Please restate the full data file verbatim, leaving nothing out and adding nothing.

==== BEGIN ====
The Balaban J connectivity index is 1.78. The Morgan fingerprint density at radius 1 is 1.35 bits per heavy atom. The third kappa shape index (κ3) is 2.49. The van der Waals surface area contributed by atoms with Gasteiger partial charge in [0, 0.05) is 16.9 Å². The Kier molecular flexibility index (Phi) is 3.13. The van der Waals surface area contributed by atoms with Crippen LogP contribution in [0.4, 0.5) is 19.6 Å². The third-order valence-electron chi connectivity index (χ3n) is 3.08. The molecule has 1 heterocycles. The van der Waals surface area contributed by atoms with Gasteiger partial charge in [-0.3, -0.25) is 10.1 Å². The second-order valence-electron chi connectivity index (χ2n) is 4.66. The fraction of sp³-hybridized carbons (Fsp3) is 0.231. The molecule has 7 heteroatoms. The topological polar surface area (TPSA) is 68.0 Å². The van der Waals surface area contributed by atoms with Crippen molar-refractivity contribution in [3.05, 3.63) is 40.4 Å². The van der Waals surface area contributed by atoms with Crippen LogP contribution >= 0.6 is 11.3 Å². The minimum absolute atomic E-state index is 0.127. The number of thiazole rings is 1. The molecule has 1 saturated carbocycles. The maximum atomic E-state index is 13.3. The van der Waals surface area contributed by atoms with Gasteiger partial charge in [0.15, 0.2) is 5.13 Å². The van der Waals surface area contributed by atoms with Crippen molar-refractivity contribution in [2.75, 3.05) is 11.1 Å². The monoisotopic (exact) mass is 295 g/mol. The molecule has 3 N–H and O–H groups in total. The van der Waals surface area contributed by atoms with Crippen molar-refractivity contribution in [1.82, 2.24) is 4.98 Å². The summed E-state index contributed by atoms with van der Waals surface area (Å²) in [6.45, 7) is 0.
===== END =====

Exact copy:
The Balaban J connectivity index is 1.78. The Morgan fingerprint density at radius 1 is 1.35 bits per heavy atom. The third kappa shape index (κ3) is 2.49. The van der Waals surface area contributed by atoms with Gasteiger partial charge in [0, 0.05) is 16.9 Å². The Kier molecular flexibility index (Phi) is 3.13. The van der Waals surface area contributed by atoms with Crippen LogP contribution in [0.4, 0.5) is 19.6 Å². The third-order valence-electron chi connectivity index (χ3n) is 3.08. The molecule has 1 heterocycles. The van der Waals surface area contributed by atoms with Gasteiger partial charge in [-0.3, -0.25) is 10.1 Å². The second-order valence-electron chi connectivity index (χ2n) is 4.66. The fraction of sp³-hybridized carbons (Fsp3) is 0.231. The molecule has 7 heteroatoms. The topological polar surface area (TPSA) is 68.0 Å². The van der Waals surface area contributed by atoms with Crippen molar-refractivity contribution in [3.05, 3.63) is 40.4 Å². The van der Waals surface area contributed by atoms with Crippen LogP contribution >= 0.6 is 11.3 Å². The minimum absolute atomic E-state index is 0.127. The number of thiazole rings is 1. The molecule has 1 saturated carbocycles. The maximum atomic E-state index is 13.3. The van der Waals surface area contributed by atoms with Gasteiger partial charge in [0.15, 0.2) is 5.13 Å². The van der Waals surface area contributed by atoms with Crippen molar-refractivity contribution in [2.75, 3.05) is 11.1 Å². The monoisotopic (exact) mass is 295 g/mol. The molecule has 3 N–H and O–H groups in total. The van der Waals surface area contributed by atoms with Crippen molar-refractivity contribution in [1.82, 2.24) is 4.98 Å². The summed E-state index contributed by atoms with van der Waals surface area (Å²) in [6.45, 7) is 0.